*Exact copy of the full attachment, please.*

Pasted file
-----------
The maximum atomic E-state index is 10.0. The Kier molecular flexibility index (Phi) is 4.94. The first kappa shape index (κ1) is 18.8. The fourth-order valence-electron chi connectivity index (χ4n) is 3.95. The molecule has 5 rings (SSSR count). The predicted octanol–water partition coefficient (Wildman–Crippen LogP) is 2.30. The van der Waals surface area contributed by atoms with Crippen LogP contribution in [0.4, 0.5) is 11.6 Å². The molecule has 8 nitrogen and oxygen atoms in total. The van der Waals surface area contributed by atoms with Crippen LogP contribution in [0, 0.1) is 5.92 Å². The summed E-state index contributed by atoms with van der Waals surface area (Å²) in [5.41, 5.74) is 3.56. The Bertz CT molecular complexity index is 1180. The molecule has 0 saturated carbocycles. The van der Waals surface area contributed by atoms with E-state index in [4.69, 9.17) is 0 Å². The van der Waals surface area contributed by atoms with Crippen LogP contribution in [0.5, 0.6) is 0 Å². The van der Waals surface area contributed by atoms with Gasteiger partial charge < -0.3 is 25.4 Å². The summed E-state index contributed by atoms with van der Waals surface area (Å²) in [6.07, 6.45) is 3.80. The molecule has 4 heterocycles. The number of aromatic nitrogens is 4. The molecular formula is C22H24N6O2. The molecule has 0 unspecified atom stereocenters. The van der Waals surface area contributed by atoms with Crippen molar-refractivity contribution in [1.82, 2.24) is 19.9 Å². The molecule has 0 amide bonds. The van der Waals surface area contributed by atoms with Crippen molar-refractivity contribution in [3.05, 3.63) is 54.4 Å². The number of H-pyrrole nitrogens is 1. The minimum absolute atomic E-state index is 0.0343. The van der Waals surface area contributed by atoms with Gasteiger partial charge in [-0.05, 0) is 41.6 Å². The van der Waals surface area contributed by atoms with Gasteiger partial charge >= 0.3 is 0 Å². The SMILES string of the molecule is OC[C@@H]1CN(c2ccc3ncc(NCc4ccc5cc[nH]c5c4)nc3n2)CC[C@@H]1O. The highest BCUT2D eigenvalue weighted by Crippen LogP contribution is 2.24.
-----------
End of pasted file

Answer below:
The maximum atomic E-state index is 10.0. The Kier molecular flexibility index (Phi) is 4.94. The first kappa shape index (κ1) is 18.8. The fourth-order valence-electron chi connectivity index (χ4n) is 3.95. The molecule has 5 rings (SSSR count). The predicted octanol–water partition coefficient (Wildman–Crippen LogP) is 2.30. The van der Waals surface area contributed by atoms with Crippen LogP contribution in [0.4, 0.5) is 11.6 Å². The molecule has 8 nitrogen and oxygen atoms in total. The van der Waals surface area contributed by atoms with Crippen LogP contribution in [0, 0.1) is 5.92 Å². The summed E-state index contributed by atoms with van der Waals surface area (Å²) in [5.41, 5.74) is 3.56. The Bertz CT molecular complexity index is 1180. The molecule has 0 saturated carbocycles. The van der Waals surface area contributed by atoms with E-state index in [4.69, 9.17) is 0 Å². The van der Waals surface area contributed by atoms with Crippen LogP contribution in [0.5, 0.6) is 0 Å². The van der Waals surface area contributed by atoms with Gasteiger partial charge < -0.3 is 25.4 Å². The summed E-state index contributed by atoms with van der Waals surface area (Å²) in [6.07, 6.45) is 3.80. The molecule has 4 heterocycles. The number of aromatic nitrogens is 4. The molecular formula is C22H24N6O2. The molecule has 0 unspecified atom stereocenters. The van der Waals surface area contributed by atoms with Crippen molar-refractivity contribution in [1.82, 2.24) is 19.9 Å². The molecule has 0 amide bonds. The van der Waals surface area contributed by atoms with Crippen molar-refractivity contribution in [3.05, 3.63) is 54.4 Å². The number of H-pyrrole nitrogens is 1. The minimum absolute atomic E-state index is 0.0343. The van der Waals surface area contributed by atoms with Gasteiger partial charge in [-0.05, 0) is 41.6 Å². The van der Waals surface area contributed by atoms with Gasteiger partial charge >= 0.3 is 0 Å². The SMILES string of the molecule is OC[C@@H]1CN(c2ccc3ncc(NCc4ccc5cc[nH]c5c4)nc3n2)CC[C@@H]1O. The highest BCUT2D eigenvalue weighted by Crippen LogP contribution is 2.24.